> in order to pay its employees, and as long as the market keeps
> wanting to buy shares from those employees, then Microsoft
> doesn't have to spend too much of its own cash to pay its
> people. As of July '99, Microsoft had around $60 billion of
> employee stock options outstanding, and it grants more all the
> time.
> Of course printing more stock dilutes the value of Microsoft's
> existing shares, but as long as the stock price keeps going up
> nobody seems to mind. Microsoft can sell more and more stock
> (through its employees) at ever-higher prices to generate more
> and more income with which to support the stock price in a
> never-ending pyramid, er, cycle. And of course Microsoft can buy
> back some of its shares -- $3 billion in 1999 ("Common stock
> repurchased" in the same Financing table as before) -- but since
> it issued over $10 billion worth of shares ($9 billion taxable
> income over and above the $1.3 billion the employees paid for
> it), this buyback is a mitigating factor at best. But since a
> lot of Microsoft shareholders hold on to their shares and live
> on margin loans, the dilution doesn't increase Microsoft's share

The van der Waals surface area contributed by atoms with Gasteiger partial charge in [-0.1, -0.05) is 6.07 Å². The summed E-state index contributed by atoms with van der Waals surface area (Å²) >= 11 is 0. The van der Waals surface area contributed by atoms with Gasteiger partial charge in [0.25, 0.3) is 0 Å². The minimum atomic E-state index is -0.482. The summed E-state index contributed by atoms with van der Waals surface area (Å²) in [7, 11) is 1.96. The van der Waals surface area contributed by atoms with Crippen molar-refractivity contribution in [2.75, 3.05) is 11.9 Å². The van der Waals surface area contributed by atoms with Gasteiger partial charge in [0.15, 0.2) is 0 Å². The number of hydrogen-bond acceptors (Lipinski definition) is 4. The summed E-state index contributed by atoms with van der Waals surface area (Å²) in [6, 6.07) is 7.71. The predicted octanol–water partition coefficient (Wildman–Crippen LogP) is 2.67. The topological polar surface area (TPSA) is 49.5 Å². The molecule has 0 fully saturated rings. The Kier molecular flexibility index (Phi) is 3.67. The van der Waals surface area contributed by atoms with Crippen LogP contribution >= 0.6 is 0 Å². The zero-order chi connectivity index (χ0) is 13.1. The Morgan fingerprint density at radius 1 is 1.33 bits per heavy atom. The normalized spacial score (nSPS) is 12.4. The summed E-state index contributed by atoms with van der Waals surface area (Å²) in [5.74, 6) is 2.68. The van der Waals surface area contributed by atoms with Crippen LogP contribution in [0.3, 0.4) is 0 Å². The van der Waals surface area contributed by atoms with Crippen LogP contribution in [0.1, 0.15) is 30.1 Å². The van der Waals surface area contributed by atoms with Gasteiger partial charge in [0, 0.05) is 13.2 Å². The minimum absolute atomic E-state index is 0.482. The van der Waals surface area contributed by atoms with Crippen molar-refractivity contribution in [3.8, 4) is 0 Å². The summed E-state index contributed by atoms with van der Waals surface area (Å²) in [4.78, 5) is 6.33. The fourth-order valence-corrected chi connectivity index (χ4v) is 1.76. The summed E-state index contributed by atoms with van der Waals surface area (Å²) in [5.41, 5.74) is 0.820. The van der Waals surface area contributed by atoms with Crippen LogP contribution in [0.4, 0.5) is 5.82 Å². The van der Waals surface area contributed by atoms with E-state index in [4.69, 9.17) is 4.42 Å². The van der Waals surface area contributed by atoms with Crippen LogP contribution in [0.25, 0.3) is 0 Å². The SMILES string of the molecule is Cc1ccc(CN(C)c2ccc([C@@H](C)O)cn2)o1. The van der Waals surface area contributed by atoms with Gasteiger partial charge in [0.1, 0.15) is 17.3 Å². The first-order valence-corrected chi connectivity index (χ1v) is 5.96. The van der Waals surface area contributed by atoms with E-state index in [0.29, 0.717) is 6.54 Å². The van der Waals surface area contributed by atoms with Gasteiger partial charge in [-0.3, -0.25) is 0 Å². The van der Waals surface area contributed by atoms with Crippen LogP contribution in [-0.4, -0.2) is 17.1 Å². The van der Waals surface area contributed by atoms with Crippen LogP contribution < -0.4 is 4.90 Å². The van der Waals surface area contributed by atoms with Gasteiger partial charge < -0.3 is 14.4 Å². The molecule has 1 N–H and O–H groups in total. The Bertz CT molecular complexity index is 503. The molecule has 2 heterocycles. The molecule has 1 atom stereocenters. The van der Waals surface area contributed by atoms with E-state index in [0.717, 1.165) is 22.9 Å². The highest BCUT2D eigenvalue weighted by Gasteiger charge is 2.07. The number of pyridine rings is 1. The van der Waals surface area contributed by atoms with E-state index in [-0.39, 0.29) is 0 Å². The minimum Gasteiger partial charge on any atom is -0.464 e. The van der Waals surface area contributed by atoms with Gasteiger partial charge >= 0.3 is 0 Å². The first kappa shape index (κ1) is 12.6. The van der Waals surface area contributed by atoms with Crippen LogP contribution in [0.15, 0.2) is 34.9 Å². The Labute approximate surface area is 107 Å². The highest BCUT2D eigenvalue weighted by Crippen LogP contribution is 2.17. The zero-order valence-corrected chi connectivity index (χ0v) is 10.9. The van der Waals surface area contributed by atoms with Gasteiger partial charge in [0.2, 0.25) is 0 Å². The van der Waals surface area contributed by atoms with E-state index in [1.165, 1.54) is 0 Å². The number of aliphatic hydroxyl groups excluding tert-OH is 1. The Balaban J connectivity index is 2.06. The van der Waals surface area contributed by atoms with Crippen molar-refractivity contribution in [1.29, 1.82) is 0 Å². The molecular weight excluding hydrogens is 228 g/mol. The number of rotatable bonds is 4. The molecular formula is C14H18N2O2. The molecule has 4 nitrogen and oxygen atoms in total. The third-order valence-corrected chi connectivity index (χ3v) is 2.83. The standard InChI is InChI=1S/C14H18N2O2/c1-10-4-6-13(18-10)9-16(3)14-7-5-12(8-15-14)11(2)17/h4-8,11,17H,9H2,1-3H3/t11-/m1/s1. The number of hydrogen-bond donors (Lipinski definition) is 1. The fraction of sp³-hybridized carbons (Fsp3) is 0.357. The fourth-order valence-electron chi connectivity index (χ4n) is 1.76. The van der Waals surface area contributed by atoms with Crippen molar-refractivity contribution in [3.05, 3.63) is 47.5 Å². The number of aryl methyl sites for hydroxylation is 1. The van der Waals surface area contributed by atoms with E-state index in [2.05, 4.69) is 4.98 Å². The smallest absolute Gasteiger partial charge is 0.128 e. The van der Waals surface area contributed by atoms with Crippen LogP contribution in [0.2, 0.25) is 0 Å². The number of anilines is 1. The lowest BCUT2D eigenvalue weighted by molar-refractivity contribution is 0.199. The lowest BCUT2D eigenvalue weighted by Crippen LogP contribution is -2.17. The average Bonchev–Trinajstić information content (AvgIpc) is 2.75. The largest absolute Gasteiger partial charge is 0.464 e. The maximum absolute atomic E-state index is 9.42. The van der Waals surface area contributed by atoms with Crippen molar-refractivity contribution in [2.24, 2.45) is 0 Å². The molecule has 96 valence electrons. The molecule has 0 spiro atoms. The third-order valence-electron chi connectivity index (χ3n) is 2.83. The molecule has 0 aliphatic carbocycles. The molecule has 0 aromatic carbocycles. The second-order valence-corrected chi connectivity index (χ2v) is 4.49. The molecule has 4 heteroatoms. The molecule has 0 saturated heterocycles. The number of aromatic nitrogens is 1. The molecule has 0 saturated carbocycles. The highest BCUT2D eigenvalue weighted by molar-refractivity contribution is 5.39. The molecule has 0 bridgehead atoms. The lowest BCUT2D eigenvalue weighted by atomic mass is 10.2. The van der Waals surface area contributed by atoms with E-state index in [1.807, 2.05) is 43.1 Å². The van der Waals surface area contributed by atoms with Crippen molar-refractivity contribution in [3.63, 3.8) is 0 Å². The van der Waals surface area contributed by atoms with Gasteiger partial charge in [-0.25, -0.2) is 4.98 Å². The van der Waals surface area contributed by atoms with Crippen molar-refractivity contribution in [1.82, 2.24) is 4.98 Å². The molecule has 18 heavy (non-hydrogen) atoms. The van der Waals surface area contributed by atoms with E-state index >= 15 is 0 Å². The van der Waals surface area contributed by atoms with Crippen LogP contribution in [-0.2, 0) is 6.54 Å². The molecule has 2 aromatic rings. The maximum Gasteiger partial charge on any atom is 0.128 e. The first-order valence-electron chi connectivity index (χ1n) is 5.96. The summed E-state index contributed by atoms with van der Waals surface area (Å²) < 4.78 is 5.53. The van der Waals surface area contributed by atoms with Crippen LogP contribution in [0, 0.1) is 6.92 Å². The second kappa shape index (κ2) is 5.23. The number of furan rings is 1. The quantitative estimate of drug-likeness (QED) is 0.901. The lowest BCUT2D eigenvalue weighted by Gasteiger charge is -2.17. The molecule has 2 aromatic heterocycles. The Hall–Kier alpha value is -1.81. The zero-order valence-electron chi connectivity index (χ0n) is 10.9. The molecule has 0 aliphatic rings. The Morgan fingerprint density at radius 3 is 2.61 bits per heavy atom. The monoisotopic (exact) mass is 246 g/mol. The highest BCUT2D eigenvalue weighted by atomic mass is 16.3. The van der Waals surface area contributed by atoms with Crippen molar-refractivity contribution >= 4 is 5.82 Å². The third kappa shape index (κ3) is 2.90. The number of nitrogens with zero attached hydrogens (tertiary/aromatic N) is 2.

> float until they do decide to sell (i.e., the stock starts going
> down and they have to pay off those margin loans). Meanwhile,
> the buybacks help keep the stock price from dipping too much.
> Employee options aren't the only kind Microsoft sells. It sells
> another kind called "put warrants" to mutual fund managers,
> giving them the right to sell Microsoft shares back to the
> company at a fixed price (well below the price they're currently
> trading at, of course). Mutual fund managers with a large
> exposure to Microsoft stock buy warrants as insurance, giving
> them a guaranteed floor price they can sell out at if the stock
> collapses. If the stock doesn't collapse, the warrants expire
> worthless after a few years, and provide Microsoft with
> additional revenue (three quarters of a billion in 1999, "Put
> warrant proceeds" in the cash flows statement).
> So there you have it. $3.1 billion from a tax loophole, $1.3
> billion from its employees, and $0.7 billion from put warrants
> combine to give Microsoft over $5 billion from its own stock in
> fiscal 1999. And it avoided paying $9 billion in wages. All that
> from a company that only had $7.8 billion in net income. And as
> long as the stock keeps going up, they can keep doing that ad
> infinitum.
> Maybe if Microsoft had recruited a few people from their
> accounting department into the programming staff, they'd have
> gotten Windows 2000 out on time, eh? Then again, who cares
> about products if you can make this much money without them?

Date view Thread view Subject view Author view

This archive was generated by hypermail 2b29 : Tue Feb 22 2000 - 10:46:29 PST